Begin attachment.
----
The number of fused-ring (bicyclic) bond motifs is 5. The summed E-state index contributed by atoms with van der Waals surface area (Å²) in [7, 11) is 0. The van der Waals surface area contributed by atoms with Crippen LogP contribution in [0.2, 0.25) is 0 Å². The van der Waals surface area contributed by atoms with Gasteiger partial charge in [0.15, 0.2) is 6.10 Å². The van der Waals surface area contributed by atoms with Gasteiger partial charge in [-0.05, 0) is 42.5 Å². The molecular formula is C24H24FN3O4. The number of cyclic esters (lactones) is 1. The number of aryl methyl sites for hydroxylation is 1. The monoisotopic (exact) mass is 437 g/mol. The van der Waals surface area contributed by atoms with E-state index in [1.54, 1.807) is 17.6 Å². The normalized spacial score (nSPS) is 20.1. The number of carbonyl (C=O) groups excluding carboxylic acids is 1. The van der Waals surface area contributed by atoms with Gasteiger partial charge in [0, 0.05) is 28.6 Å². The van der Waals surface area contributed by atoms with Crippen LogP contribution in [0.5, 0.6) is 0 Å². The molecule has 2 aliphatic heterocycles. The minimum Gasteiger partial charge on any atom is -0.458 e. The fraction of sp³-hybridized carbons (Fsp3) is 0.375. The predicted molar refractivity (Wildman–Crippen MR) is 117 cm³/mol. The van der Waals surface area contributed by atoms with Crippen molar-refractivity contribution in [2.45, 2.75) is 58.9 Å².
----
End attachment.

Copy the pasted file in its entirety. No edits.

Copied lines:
The number of fused-ring (bicyclic) bond motifs is 5. The summed E-state index contributed by atoms with van der Waals surface area (Å²) in [7, 11) is 0. The van der Waals surface area contributed by atoms with Crippen LogP contribution in [0.2, 0.25) is 0 Å². The van der Waals surface area contributed by atoms with Gasteiger partial charge in [0.15, 0.2) is 6.10 Å². The van der Waals surface area contributed by atoms with Gasteiger partial charge in [-0.05, 0) is 42.5 Å². The molecular formula is C24H24FN3O4. The number of cyclic esters (lactones) is 1. The number of aryl methyl sites for hydroxylation is 1. The monoisotopic (exact) mass is 437 g/mol. The van der Waals surface area contributed by atoms with E-state index in [1.54, 1.807) is 17.6 Å². The normalized spacial score (nSPS) is 20.1. The number of carbonyl (C=O) groups excluding carboxylic acids is 1. The van der Waals surface area contributed by atoms with Gasteiger partial charge in [0, 0.05) is 28.6 Å². The van der Waals surface area contributed by atoms with Crippen LogP contribution in [0.5, 0.6) is 0 Å². The molecule has 2 aliphatic heterocycles. The minimum Gasteiger partial charge on any atom is -0.458 e. The fraction of sp³-hybridized carbons (Fsp3) is 0.375. The predicted molar refractivity (Wildman–Crippen MR) is 117 cm³/mol. The van der Waals surface area contributed by atoms with Crippen molar-refractivity contribution in [2.45, 2.75) is 58.9 Å².